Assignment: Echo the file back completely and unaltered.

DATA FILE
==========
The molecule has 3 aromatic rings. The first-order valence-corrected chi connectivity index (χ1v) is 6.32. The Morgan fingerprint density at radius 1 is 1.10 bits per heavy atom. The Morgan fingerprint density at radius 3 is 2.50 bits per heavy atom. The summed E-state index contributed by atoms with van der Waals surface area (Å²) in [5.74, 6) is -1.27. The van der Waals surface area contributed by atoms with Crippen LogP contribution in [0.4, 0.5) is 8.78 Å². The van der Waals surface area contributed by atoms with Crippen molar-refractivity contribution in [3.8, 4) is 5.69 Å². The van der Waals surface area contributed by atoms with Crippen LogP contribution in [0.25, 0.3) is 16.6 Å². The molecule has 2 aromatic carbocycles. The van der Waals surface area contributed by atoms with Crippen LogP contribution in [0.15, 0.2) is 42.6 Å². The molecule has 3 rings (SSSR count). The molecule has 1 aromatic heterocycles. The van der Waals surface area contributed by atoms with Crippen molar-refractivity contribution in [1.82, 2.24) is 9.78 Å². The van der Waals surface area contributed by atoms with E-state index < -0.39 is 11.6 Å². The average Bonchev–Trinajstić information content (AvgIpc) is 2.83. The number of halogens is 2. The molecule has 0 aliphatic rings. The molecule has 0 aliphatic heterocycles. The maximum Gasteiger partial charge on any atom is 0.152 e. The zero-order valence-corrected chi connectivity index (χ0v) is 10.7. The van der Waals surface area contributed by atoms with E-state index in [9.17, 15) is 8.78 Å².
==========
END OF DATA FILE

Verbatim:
The molecule has 3 aromatic rings. The first-order valence-corrected chi connectivity index (χ1v) is 6.32. The Morgan fingerprint density at radius 1 is 1.10 bits per heavy atom. The Morgan fingerprint density at radius 3 is 2.50 bits per heavy atom. The summed E-state index contributed by atoms with van der Waals surface area (Å²) in [5.74, 6) is -1.27. The van der Waals surface area contributed by atoms with Crippen LogP contribution in [0.4, 0.5) is 8.78 Å². The van der Waals surface area contributed by atoms with Crippen molar-refractivity contribution in [3.8, 4) is 5.69 Å². The van der Waals surface area contributed by atoms with Crippen LogP contribution in [0.25, 0.3) is 16.6 Å². The molecule has 2 aromatic carbocycles. The van der Waals surface area contributed by atoms with Crippen LogP contribution in [0.15, 0.2) is 42.6 Å². The molecule has 3 rings (SSSR count). The molecule has 1 aromatic heterocycles. The van der Waals surface area contributed by atoms with Crippen molar-refractivity contribution in [1.82, 2.24) is 9.78 Å². The van der Waals surface area contributed by atoms with E-state index < -0.39 is 11.6 Å². The average Bonchev–Trinajstić information content (AvgIpc) is 2.83. The number of halogens is 2. The molecule has 0 aliphatic rings. The molecule has 0 aliphatic heterocycles. The maximum Gasteiger partial charge on any atom is 0.152 e. The zero-order valence-corrected chi connectivity index (χ0v) is 10.7. The van der Waals surface area contributed by atoms with E-state index in [9.17, 15) is 8.78 Å².